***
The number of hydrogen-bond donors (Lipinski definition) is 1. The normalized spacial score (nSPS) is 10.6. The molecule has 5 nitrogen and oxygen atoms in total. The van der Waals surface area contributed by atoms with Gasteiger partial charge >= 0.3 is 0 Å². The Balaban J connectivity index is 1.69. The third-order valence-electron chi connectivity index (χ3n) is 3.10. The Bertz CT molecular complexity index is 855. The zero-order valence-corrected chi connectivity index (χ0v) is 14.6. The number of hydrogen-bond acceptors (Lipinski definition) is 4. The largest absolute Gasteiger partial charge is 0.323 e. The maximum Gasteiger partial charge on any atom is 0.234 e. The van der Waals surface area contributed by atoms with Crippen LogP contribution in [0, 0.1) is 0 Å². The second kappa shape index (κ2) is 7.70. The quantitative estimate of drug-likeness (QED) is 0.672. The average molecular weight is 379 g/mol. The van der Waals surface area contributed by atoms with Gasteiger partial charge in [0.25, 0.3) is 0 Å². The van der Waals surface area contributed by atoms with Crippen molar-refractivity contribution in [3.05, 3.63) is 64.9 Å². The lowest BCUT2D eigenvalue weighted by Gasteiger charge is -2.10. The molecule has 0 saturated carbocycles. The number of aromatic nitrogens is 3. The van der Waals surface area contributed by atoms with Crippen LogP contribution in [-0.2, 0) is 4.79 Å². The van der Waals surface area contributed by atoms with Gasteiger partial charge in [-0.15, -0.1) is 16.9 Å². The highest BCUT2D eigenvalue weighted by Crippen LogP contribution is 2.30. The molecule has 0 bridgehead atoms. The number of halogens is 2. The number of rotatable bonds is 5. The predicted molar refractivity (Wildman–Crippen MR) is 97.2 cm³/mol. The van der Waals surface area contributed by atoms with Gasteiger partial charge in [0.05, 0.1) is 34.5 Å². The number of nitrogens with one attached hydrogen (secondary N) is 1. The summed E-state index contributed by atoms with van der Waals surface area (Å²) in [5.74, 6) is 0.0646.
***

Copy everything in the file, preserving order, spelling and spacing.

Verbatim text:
The number of hydrogen-bond donors (Lipinski definition) is 1. The normalized spacial score (nSPS) is 10.6. The molecule has 5 nitrogen and oxygen atoms in total. The van der Waals surface area contributed by atoms with Gasteiger partial charge >= 0.3 is 0 Å². The Balaban J connectivity index is 1.69. The third-order valence-electron chi connectivity index (χ3n) is 3.10. The Bertz CT molecular complexity index is 855. The zero-order valence-corrected chi connectivity index (χ0v) is 14.6. The number of hydrogen-bond acceptors (Lipinski definition) is 4. The largest absolute Gasteiger partial charge is 0.323 e. The maximum Gasteiger partial charge on any atom is 0.234 e. The van der Waals surface area contributed by atoms with Crippen LogP contribution in [0, 0.1) is 0 Å². The second kappa shape index (κ2) is 7.70. The quantitative estimate of drug-likeness (QED) is 0.672. The average molecular weight is 379 g/mol. The van der Waals surface area contributed by atoms with Gasteiger partial charge in [0.25, 0.3) is 0 Å². The van der Waals surface area contributed by atoms with Crippen molar-refractivity contribution in [3.05, 3.63) is 64.9 Å². The lowest BCUT2D eigenvalue weighted by Gasteiger charge is -2.10. The molecule has 0 saturated carbocycles. The number of aromatic nitrogens is 3. The van der Waals surface area contributed by atoms with Crippen LogP contribution in [-0.2, 0) is 4.79 Å². The van der Waals surface area contributed by atoms with Gasteiger partial charge in [-0.15, -0.1) is 16.9 Å². The highest BCUT2D eigenvalue weighted by Crippen LogP contribution is 2.30. The molecule has 0 bridgehead atoms. The number of halogens is 2. The number of rotatable bonds is 5. The predicted molar refractivity (Wildman–Crippen MR) is 97.2 cm³/mol. The van der Waals surface area contributed by atoms with Gasteiger partial charge in [0.05, 0.1) is 34.5 Å². The number of nitrogens with one attached hydrogen (secondary N) is 1. The summed E-state index contributed by atoms with van der Waals surface area (Å²) in [5.74, 6) is 0.0646.